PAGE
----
The Senate Defense Appropriations Subcommittee yesterday voted to spend $3.9 million to build test models of a modernized World War II fighter that the Joint Chiefs of Staff do not want.

If the rest of Congress goes along the plan is to appropriate another $6.7 million next year to finance testing and building of a modified P-51 fighter called the Enforcer.

David Lindsay, a Saraosta, Fla., newspaper publisher who developed the Enforcer, has been trying for seven years to get the Air Force to broaden its previous tests of the plane, arguing that it has not had a fair trial.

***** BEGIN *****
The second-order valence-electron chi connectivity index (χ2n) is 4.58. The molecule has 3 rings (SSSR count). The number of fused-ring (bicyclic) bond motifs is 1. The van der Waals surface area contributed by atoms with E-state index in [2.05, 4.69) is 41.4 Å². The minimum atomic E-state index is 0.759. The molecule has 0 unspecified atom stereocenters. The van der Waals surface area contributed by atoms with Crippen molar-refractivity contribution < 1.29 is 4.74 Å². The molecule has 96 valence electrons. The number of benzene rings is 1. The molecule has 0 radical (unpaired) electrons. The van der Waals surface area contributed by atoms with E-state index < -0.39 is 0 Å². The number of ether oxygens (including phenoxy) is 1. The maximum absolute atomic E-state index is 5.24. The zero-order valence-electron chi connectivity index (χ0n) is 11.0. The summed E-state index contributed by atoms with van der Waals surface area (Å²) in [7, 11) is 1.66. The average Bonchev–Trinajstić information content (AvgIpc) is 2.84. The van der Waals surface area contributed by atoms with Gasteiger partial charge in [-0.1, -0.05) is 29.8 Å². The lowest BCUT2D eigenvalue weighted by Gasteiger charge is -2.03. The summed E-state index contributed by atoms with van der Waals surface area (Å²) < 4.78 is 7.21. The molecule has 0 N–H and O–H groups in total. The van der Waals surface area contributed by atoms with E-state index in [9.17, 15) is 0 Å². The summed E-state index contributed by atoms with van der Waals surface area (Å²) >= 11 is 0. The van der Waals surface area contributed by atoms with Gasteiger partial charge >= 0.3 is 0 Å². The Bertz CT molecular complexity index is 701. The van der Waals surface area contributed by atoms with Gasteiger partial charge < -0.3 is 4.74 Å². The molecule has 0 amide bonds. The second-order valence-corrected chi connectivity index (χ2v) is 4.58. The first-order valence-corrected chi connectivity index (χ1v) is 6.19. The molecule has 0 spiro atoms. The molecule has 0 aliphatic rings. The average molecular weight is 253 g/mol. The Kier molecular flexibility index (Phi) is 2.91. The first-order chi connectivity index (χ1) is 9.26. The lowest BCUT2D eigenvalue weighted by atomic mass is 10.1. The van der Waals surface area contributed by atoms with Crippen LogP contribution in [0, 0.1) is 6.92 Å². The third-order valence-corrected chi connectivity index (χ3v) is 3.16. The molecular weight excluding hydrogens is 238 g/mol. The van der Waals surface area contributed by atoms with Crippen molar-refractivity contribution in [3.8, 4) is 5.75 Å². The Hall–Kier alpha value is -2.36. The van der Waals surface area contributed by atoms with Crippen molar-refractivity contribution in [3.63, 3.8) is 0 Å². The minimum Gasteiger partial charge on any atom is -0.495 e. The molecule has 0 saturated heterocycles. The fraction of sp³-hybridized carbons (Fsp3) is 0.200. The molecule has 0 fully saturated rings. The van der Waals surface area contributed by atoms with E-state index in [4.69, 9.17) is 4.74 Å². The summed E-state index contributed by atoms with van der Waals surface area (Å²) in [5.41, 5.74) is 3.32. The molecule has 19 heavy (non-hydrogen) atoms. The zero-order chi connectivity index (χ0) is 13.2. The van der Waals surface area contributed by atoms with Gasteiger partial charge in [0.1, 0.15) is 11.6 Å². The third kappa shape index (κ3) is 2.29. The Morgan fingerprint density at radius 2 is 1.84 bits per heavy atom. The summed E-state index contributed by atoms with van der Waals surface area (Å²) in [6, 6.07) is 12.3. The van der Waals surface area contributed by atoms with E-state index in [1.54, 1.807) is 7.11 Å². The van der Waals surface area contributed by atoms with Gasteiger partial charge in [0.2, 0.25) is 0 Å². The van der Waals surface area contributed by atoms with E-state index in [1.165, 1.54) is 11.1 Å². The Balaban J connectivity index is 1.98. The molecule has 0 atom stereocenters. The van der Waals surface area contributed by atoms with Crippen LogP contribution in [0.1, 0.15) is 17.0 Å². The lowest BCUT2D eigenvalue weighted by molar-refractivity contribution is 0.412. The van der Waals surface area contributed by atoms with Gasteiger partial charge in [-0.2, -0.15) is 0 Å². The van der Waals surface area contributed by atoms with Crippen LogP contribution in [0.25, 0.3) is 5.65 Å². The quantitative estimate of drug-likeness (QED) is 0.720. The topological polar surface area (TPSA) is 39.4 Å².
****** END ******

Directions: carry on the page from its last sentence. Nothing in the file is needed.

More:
In hearings this March by the Senate Armed Services Tactical Air Subcommittee, Lt. Gen. Alton D. Slay, Air Force research chief, testified that "there is no need for a flight test of the system" and that "there is no place in the Air Force inventory for an aircraft such as Enforcer."

Slay, under questioning by Sen. Barry Goldwater (R-Ariz.), agreed it would be a waste of taxpayers' money to build test versions of the Enforcer.

In a followup letter to the subcommittee, Gen. George S. Brown, chairman of the Joint Chiefs of Staff, said "there is no requirement for the Enforcer." He added that the judgment by the chiefs "has been supported by an extensive review of the Enforcer proposal . . ."

Lindsay predicted in a telephone interview last night that even if the rest of Congress endorses the subcommittee's action, the Air Force will resist going forward on grounds it cannot award such a research contract without open bidding.